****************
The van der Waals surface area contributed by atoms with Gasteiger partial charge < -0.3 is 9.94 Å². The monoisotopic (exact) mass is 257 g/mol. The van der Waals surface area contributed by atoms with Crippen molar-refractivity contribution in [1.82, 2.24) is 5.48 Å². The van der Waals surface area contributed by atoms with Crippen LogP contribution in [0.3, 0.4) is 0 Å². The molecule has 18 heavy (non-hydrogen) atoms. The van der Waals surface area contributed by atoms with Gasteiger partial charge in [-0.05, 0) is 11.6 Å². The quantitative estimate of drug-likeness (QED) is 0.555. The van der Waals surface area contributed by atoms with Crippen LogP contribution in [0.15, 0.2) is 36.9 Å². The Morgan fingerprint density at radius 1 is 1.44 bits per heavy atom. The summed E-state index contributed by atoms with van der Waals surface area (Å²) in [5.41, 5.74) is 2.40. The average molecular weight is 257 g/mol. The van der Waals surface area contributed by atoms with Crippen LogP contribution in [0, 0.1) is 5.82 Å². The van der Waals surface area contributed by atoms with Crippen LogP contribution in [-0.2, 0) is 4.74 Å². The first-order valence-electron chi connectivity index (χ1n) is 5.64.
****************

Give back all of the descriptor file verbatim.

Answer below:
The van der Waals surface area contributed by atoms with Gasteiger partial charge < -0.3 is 9.94 Å². The monoisotopic (exact) mass is 257 g/mol. The van der Waals surface area contributed by atoms with Crippen molar-refractivity contribution in [1.82, 2.24) is 5.48 Å². The van der Waals surface area contributed by atoms with Crippen LogP contribution in [0.3, 0.4) is 0 Å². The molecule has 18 heavy (non-hydrogen) atoms. The van der Waals surface area contributed by atoms with Gasteiger partial charge in [-0.05, 0) is 11.6 Å². The quantitative estimate of drug-likeness (QED) is 0.555. The van der Waals surface area contributed by atoms with Crippen LogP contribution in [0.15, 0.2) is 36.9 Å². The Morgan fingerprint density at radius 1 is 1.44 bits per heavy atom. The summed E-state index contributed by atoms with van der Waals surface area (Å²) in [5.41, 5.74) is 2.40. The average molecular weight is 257 g/mol. The van der Waals surface area contributed by atoms with Crippen LogP contribution in [0, 0.1) is 5.82 Å². The van der Waals surface area contributed by atoms with Crippen LogP contribution in [-0.2, 0) is 4.74 Å². The first-order valence-electron chi connectivity index (χ1n) is 5.64.